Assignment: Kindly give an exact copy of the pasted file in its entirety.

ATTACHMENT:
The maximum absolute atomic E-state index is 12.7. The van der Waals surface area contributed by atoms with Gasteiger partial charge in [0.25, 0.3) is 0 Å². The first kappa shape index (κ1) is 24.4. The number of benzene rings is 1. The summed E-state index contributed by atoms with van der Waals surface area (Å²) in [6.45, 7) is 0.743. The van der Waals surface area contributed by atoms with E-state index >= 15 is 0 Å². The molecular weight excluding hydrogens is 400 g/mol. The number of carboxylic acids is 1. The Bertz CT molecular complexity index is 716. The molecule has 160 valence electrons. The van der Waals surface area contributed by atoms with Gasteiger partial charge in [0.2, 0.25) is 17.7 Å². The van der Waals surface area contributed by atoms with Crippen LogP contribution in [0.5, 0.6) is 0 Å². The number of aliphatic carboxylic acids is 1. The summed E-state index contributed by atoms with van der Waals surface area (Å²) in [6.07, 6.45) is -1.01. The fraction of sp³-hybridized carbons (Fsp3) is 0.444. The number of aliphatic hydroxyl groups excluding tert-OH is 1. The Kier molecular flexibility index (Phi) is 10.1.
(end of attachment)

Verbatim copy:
The maximum absolute atomic E-state index is 12.7. The van der Waals surface area contributed by atoms with Gasteiger partial charge in [0.25, 0.3) is 0 Å². The first kappa shape index (κ1) is 24.4. The number of benzene rings is 1. The summed E-state index contributed by atoms with van der Waals surface area (Å²) in [6.45, 7) is 0.743. The van der Waals surface area contributed by atoms with E-state index >= 15 is 0 Å². The molecular weight excluding hydrogens is 400 g/mol. The number of carboxylic acids is 1. The Bertz CT molecular complexity index is 716. The molecule has 160 valence electrons. The van der Waals surface area contributed by atoms with Gasteiger partial charge in [0.2, 0.25) is 17.7 Å². The van der Waals surface area contributed by atoms with Crippen LogP contribution in [0.5, 0.6) is 0 Å². The number of aliphatic carboxylic acids is 1. The summed E-state index contributed by atoms with van der Waals surface area (Å²) in [6.07, 6.45) is -1.01. The fraction of sp³-hybridized carbons (Fsp3) is 0.444. The number of aliphatic hydroxyl groups excluding tert-OH is 1. The Kier molecular flexibility index (Phi) is 10.1.